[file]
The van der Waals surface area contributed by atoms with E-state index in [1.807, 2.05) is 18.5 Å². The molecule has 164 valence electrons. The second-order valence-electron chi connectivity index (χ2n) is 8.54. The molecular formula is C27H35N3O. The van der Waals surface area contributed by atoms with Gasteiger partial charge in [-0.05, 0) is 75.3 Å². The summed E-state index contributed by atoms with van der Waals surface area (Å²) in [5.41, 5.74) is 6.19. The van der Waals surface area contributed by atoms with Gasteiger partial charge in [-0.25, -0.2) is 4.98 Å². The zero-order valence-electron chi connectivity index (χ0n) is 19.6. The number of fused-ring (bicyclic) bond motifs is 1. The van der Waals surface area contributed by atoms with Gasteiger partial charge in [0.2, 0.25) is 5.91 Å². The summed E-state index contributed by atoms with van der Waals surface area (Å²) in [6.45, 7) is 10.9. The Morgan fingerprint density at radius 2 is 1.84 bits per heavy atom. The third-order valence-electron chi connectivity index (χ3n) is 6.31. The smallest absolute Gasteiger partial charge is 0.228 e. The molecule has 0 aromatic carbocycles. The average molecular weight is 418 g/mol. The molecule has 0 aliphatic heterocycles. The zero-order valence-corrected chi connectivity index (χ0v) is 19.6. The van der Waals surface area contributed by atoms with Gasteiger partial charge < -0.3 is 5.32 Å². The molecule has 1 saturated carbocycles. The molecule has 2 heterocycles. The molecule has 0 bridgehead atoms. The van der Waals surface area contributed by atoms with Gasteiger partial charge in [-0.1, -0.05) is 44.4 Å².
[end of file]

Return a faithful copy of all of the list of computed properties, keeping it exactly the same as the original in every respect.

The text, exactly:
The van der Waals surface area contributed by atoms with E-state index in [1.807, 2.05) is 18.5 Å². The molecule has 164 valence electrons. The second-order valence-electron chi connectivity index (χ2n) is 8.54. The molecular formula is C27H35N3O. The van der Waals surface area contributed by atoms with Gasteiger partial charge in [-0.05, 0) is 75.3 Å². The summed E-state index contributed by atoms with van der Waals surface area (Å²) in [5.41, 5.74) is 6.19. The van der Waals surface area contributed by atoms with Gasteiger partial charge in [-0.25, -0.2) is 4.98 Å². The zero-order valence-electron chi connectivity index (χ0n) is 19.6. The number of fused-ring (bicyclic) bond motifs is 1. The van der Waals surface area contributed by atoms with Gasteiger partial charge in [0.2, 0.25) is 5.91 Å². The summed E-state index contributed by atoms with van der Waals surface area (Å²) in [6.45, 7) is 10.9. The Morgan fingerprint density at radius 2 is 1.84 bits per heavy atom. The third-order valence-electron chi connectivity index (χ3n) is 6.31. The smallest absolute Gasteiger partial charge is 0.228 e. The molecule has 0 aromatic carbocycles. The average molecular weight is 418 g/mol. The molecule has 0 aliphatic heterocycles. The zero-order valence-corrected chi connectivity index (χ0v) is 19.6. The van der Waals surface area contributed by atoms with Gasteiger partial charge < -0.3 is 5.32 Å². The molecule has 1 saturated carbocycles. The molecule has 2 heterocycles. The molecule has 0 bridgehead atoms. The van der Waals surface area contributed by atoms with Gasteiger partial charge in [-0.1, -0.05) is 44.4 Å².